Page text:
2. Nostalgia for the Good Old Days: It reminisces about the time when email felt great, with lines like, “It feels great to get an email from someone you care about.”

  3. Highlighting the Culprits: The letter suggests that major email providers have broken email, stating, “Gmail, Outlook, Yahoo, and Apple just let it happen.”

  4. Reaffirming Email’s Value: It reminds readers that email remains a valuable tool, saying, “Email remains a wonder.”

  5. Proposing the Solution: It positions HEY as the solution, asserting, “Email deserves a dust off… With HEY, we’ve done just that.”

  6. A Fresh Start: It emphasizes the idea of HEY as a return to better days with “A fresh start, the way it should be.”

Most importantly, this letter makes the reader feel like they’re joining a movement to reclaim email’s best aspects. It's all about bringing people together to rediscover what made email great.

Note: HEY’s homepage has since changed, but the letter is still part of it.

Should I?

Why This Works

  • This can convert well. Unlike what copywriting rules would say, a founder’s letter can drive high conversion rates for some products in some industries. The main reason is it feels personal and authentic — it doesn’t feel like you’re being sold. Ali Ansari tried this strategy for his startup, micro1, and it increased conversion rates x2.

  • It serves as a marketing stunt. I recently wrote about how startups were creating incredibly designed homepages to drive attention on social media. Unbelievably, a homepage as simple as a letter also attracts a lot of attention. The reason is that what matters is just making something very different from the rest.

  • Shares the business’ vision. A letter is the best way for a founder to explain to the world the problem the company is solving, why it’s important to solve it, and how it’s solving it. This makes people empathize with the company.

How to Apply It

  • Find an enemy. A common enemy is stronger than a shared love, and Jason knows this. In the case of ONCE, the enemy is SaaS companies, which are taking advantage of their customers by charging them monthly. In the case of HEY, the enemy is Gmail, Outlook, Yahoo, and Apple, who broke the email experience.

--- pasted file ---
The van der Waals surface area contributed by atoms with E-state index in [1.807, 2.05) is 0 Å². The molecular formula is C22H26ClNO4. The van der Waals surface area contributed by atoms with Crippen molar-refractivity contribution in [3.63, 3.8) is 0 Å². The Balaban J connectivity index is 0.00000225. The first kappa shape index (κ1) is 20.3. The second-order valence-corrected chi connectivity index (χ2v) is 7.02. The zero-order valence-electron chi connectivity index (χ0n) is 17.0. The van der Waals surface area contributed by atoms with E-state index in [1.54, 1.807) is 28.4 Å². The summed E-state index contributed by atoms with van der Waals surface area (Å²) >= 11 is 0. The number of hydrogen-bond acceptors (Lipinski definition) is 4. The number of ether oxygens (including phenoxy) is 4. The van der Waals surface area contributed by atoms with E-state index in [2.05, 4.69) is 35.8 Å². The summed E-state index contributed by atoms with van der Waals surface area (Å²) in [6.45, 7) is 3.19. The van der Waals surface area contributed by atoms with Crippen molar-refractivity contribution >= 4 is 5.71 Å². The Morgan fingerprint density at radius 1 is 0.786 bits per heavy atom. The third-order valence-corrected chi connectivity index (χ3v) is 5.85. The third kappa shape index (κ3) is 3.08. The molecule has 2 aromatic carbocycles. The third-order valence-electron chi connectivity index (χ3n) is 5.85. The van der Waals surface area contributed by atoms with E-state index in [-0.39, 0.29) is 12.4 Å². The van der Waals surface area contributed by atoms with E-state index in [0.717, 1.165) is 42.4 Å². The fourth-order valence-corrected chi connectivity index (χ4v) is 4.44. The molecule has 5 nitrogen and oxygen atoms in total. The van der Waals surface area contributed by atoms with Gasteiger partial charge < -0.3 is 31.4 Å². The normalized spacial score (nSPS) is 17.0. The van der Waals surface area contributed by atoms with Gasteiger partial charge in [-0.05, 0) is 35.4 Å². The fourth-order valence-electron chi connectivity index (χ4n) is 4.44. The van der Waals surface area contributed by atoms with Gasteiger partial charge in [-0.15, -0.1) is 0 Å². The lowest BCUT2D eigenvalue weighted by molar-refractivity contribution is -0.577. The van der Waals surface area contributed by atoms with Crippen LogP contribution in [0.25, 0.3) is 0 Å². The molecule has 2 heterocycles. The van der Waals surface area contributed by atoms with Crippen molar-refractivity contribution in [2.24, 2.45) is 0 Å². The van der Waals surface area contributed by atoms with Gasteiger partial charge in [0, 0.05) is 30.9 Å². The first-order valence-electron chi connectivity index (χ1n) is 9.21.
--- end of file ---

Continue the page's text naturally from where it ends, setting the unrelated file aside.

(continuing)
• Explain the problem and the why. The reader might not know or understand what’s wrong with the enemy, so it’s important to problematize the situation. In ONCE’s letter, Jason claims the importance of giving back to customers what they should own. In HEY, Jason reminds the user about how vital email is and some of the pains of today’s email experience.

  • Offer a solution. Only at the end of the letter, when the reader has already purchased the idea that an enemy is causing a big problem, suggest your company as a solution and add a CTA to convert.

Yes, But

  • This doesn’t work for everyone. For more commoditized software ideas, your homepage will probably convert better if you describe your features and share product screenshots, rather than if you talk about your company’s vision.

  • Few people will read. Founder’s letters might not engage all potential customers. Many visitors prefer concise information and visuals. Long-form letters will deter this part of your users.

  • Jason Fried is a particular case. Founder letters rely heavily on the founder’s personality and credibility. This strategy will not work as effectively for startups without a charismatic or influential founder.

Keep Learning

Others Playing It

Rehance created a landing page in the form of a letter.

  • Problem: People are building the wrong AI features in their software.

  • Solution: An AI assistant that helps software users get things done.

  • Problem: Recruiting a software engineer takes too much time.

  • Solution: A 48-hour matching service.

Coho has the letter as its homepage. The founder said doing this was “one of the best recent decisions.”

  • Problem: Employee onboarding is broken.

  • Solution: A platform that connects new hires with their peers.